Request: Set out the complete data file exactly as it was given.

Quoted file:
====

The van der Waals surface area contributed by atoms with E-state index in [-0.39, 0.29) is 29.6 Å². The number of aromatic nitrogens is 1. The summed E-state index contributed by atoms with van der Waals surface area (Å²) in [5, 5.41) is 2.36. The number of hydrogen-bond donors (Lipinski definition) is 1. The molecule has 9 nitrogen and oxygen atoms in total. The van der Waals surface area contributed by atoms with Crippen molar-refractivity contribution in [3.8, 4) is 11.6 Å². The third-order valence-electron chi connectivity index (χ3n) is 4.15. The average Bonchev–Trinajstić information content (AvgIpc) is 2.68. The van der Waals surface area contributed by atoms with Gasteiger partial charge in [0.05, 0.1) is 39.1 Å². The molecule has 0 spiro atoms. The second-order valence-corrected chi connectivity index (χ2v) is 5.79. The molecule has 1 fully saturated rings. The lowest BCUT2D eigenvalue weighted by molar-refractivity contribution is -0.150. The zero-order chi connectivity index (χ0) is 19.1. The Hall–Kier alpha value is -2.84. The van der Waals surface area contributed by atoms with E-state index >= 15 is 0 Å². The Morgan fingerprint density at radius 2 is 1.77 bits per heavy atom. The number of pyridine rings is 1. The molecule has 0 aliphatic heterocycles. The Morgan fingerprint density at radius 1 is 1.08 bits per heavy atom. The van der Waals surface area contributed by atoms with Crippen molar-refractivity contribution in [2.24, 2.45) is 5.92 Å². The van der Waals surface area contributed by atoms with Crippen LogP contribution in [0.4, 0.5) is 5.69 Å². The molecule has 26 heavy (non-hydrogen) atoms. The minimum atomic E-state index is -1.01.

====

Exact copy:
The van der Waals surface area contributed by atoms with E-state index in [-0.39, 0.29) is 29.6 Å². The number of aromatic nitrogens is 1. The summed E-state index contributed by atoms with van der Waals surface area (Å²) in [5, 5.41) is 2.36. The number of hydrogen-bond donors (Lipinski definition) is 1. The molecule has 9 nitrogen and oxygen atoms in total. The van der Waals surface area contributed by atoms with Crippen molar-refractivity contribution in [3.8, 4) is 11.6 Å². The third-order valence-electron chi connectivity index (χ3n) is 4.15. The average Bonchev–Trinajstić information content (AvgIpc) is 2.68. The van der Waals surface area contributed by atoms with Gasteiger partial charge in [0.05, 0.1) is 39.1 Å². The molecule has 0 spiro atoms. The second-order valence-corrected chi connectivity index (χ2v) is 5.79. The molecule has 1 fully saturated rings. The lowest BCUT2D eigenvalue weighted by molar-refractivity contribution is -0.150. The zero-order chi connectivity index (χ0) is 19.1. The Hall–Kier alpha value is -2.84. The van der Waals surface area contributed by atoms with E-state index >= 15 is 0 Å². The Morgan fingerprint density at radius 2 is 1.77 bits per heavy atom. The number of pyridine rings is 1. The molecule has 0 aliphatic heterocycles. The Morgan fingerprint density at radius 1 is 1.08 bits per heavy atom. The van der Waals surface area contributed by atoms with Crippen molar-refractivity contribution in [2.24, 2.45) is 5.92 Å². The van der Waals surface area contributed by atoms with Crippen LogP contribution in [0.4, 0.5) is 5.69 Å². The molecule has 26 heavy (non-hydrogen) atoms. The minimum atomic E-state index is -1.01.